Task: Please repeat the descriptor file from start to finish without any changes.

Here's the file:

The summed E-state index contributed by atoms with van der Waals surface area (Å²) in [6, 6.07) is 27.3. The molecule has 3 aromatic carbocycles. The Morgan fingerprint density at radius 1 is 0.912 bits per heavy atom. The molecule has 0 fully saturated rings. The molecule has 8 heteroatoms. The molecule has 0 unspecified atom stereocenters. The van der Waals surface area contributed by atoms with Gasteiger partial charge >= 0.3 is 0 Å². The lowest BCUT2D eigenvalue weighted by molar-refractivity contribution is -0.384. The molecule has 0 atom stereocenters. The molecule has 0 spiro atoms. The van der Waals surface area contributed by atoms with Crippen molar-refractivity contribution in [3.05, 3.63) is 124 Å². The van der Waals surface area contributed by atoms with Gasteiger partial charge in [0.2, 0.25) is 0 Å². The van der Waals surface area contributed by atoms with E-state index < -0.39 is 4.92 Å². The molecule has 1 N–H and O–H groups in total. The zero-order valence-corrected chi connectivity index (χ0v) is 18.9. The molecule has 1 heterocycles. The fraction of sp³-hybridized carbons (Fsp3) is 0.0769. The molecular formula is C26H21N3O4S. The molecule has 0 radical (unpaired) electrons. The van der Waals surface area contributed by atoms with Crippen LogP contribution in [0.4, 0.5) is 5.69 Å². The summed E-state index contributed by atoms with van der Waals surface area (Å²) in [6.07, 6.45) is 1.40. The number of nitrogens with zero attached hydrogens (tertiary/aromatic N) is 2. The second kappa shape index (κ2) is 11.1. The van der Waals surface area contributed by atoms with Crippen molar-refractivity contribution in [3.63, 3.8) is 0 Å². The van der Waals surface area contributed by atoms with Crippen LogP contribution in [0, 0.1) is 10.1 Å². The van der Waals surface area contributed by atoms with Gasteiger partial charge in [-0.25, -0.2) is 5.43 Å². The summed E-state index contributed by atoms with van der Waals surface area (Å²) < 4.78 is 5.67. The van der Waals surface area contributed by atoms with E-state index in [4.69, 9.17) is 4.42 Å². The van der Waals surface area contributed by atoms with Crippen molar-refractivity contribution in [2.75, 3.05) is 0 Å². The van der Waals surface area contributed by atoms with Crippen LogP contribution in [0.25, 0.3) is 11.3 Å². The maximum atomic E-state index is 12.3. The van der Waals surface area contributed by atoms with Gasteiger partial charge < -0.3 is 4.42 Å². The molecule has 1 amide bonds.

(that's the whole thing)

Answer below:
The summed E-state index contributed by atoms with van der Waals surface area (Å²) in [6, 6.07) is 27.3. The molecule has 3 aromatic carbocycles. The Morgan fingerprint density at radius 1 is 0.912 bits per heavy atom. The molecule has 0 fully saturated rings. The molecule has 8 heteroatoms. The molecule has 0 unspecified atom stereocenters. The van der Waals surface area contributed by atoms with Gasteiger partial charge >= 0.3 is 0 Å². The lowest BCUT2D eigenvalue weighted by molar-refractivity contribution is -0.384. The molecule has 0 atom stereocenters. The molecule has 0 spiro atoms. The van der Waals surface area contributed by atoms with Crippen molar-refractivity contribution in [3.05, 3.63) is 124 Å². The van der Waals surface area contributed by atoms with Gasteiger partial charge in [0.2, 0.25) is 0 Å². The van der Waals surface area contributed by atoms with E-state index < -0.39 is 4.92 Å². The molecule has 1 N–H and O–H groups in total. The zero-order valence-corrected chi connectivity index (χ0v) is 18.9. The molecule has 1 heterocycles. The fraction of sp³-hybridized carbons (Fsp3) is 0.0769. The molecular formula is C26H21N3O4S. The molecule has 0 radical (unpaired) electrons. The van der Waals surface area contributed by atoms with Crippen LogP contribution in [0.4, 0.5) is 5.69 Å². The summed E-state index contributed by atoms with van der Waals surface area (Å²) in [6.07, 6.45) is 1.40. The number of nitrogens with zero attached hydrogens (tertiary/aromatic N) is 2. The second kappa shape index (κ2) is 11.1. The van der Waals surface area contributed by atoms with Crippen molar-refractivity contribution in [3.63, 3.8) is 0 Å². The van der Waals surface area contributed by atoms with Crippen LogP contribution in [0, 0.1) is 10.1 Å². The van der Waals surface area contributed by atoms with Gasteiger partial charge in [-0.25, -0.2) is 5.43 Å². The summed E-state index contributed by atoms with van der Waals surface area (Å²) < 4.78 is 5.67. The van der Waals surface area contributed by atoms with E-state index in [4.69, 9.17) is 4.42 Å². The van der Waals surface area contributed by atoms with Crippen molar-refractivity contribution in [2.75, 3.05) is 0 Å². The van der Waals surface area contributed by atoms with Crippen LogP contribution in [0.25, 0.3) is 11.3 Å². The maximum atomic E-state index is 12.3. The van der Waals surface area contributed by atoms with Gasteiger partial charge < -0.3 is 4.42 Å². The molecule has 1 amide bonds.